When Microsoft’s acquisition of Nokia’s devices and services division was completed in 2013, the disappearance of the Nokia brand was the passing of an era. Imagine how differently had we had the well-designed hardware of Nokia plus the heart-ware of Google’s Android.
Well, imagine any further. The answer came late last year in the form of a aluminium-clad Nokia N1 Android tablet. And I was elated to get it in my hands recently.
On first glance, the Nokia N1 and Apple iPad mini are like identical twins, at least in the aesthetic department. The N1’s dimensions at 200.7mm x 138.6mm x 6.9mm and weight of 318g are very close to the iPad Mini’s.
Both have similar 7.9-inch, 4:3 aspect ratio screens that come with a sharp resolution of 2,048 x 1,536 pixels. Certainly, photos and webpages on the N1’s screen appear brilliant with good colour representation. Text is sharp, reminiscent of Apple’s Retina screen.
The unibody design inevitably means that the battery will be built-in. Fortunately, the 5,300mAh battery could last a day of light to moderate use, based on my own quick tests.
Even the speaker grilles at the bottom of the unit would be mistaken for an iPad, save for the different data/power connector next to them. The N1 uses the new USB Type C reversible USB port that will make recharging and plugging the tablet into the PC that much easier.
As with the Asus Zenfone, the Nokia N1 is powered by Intel. Although the N1 utilises the x86 64-bit Atom Z3580 Processor, the user experience is as good as rival tablets with more common Arm-based processors from Qualcomm.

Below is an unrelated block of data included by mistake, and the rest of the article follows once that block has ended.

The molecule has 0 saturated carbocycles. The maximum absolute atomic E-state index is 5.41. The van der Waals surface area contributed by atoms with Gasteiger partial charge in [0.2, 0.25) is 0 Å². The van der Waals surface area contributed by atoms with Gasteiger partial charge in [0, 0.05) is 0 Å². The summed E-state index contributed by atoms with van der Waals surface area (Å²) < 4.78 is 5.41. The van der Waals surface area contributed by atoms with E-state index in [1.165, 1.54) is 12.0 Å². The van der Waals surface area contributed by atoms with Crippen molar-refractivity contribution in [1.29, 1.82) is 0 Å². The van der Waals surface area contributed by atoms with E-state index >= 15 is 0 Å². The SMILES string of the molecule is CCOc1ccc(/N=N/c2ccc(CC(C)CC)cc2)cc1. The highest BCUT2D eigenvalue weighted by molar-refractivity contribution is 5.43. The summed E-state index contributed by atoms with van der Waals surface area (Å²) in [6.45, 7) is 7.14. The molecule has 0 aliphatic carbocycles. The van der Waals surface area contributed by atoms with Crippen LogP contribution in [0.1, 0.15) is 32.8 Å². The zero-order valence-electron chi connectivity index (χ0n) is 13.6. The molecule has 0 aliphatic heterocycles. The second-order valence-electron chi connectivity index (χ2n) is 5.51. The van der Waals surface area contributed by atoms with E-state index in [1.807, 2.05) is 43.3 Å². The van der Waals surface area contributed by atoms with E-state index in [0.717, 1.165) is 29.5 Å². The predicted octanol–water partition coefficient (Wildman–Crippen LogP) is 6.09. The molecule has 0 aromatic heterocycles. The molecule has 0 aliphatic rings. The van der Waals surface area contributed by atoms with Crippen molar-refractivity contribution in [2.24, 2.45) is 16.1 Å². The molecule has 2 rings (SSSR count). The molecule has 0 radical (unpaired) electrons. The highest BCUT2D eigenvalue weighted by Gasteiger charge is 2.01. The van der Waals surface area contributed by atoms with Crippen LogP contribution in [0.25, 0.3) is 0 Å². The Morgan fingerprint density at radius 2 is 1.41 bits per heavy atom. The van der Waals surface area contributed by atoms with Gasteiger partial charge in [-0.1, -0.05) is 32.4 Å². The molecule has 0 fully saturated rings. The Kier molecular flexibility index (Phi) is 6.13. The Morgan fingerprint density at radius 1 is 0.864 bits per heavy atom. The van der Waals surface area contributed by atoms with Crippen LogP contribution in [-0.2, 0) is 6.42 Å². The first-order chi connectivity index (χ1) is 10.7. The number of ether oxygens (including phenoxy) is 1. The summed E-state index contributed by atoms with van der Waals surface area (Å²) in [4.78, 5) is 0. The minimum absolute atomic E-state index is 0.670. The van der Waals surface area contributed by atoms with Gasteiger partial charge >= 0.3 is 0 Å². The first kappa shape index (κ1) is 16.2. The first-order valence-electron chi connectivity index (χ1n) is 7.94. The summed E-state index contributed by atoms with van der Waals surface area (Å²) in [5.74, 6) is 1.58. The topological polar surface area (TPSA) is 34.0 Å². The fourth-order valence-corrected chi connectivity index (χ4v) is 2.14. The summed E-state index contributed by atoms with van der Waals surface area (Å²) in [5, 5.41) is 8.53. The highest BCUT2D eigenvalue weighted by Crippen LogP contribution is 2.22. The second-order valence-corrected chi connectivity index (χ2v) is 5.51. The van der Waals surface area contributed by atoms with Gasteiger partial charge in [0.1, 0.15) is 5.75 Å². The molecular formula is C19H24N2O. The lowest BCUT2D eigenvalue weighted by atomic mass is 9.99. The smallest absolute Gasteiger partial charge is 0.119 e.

In terms of memory, the N1’s 2GB RAM and 32GB eMMC 5.0 storage ensure that things are zippy when running the latest Android 5.0 Lollipop OS.
Unfortunately, the device doesn’t come with a SD card slot nor does it have a 4G version for now. It has Wi-Fi in the form of the useful 802.11ac, which is speedy once you connect it to a good wireless access point.
The review unit that I have was purchased from China and the lack of Google Services can make life a tad tougher than the average Android tablet.
For apps, I downloaded from third-party app stores such as Amazon and Aptoide. When that doesn’t work, installing apps manually via .apk files did ease the pain somewhat. The problem would be solved once N1 is launched in Europe later in the year with full Google support.
The Nokia N1 also comes with the company’s new Z Launcher. Touted to make it easier to find apps just like Yahoo’s Aviate, the launcher will monitor your app usage and will present the most frequently used apps for a particular time of the day.
For example, I would power up my Manga Reader app before I sleep and after a while, the app would be the first to appear on the home screen at bed time. My news app, Flipboard, will appear instead during my coffee break.
The launcher also uses handwritten recognition to call out the apps, making it unnecessary to look through the apps drawer. I can just scribble the letter ‘f’ on the home screen and apps with names starting with that particular alphabet will pop up.
The launcher’s features may seem enough for most tablet users, but it will feel minimalist to folks who like to tweak how their devices look. Here, the Nokia launcher does not give much options.
For example, I can’t place a clock that I like or add a new page or widget in the carousel. It is still early days yet for this launcher as it is still in beta, but you’d hope it will come with more improvements and updates in the future.
A well-built device manufactured by Taiwan’s Foxconn, which also makes Apple devices, the N1 is a looker for sure. And at S$350 (C¥1599.00), it is a definitely a steal.
Despite the lack of Google apps and a launcher that seems to be rudimentary, the overall user experience is still quite good and I can still can get things done. Once the full Google experience is available later this year, the Nokia N1 will be a tough tablet to beat.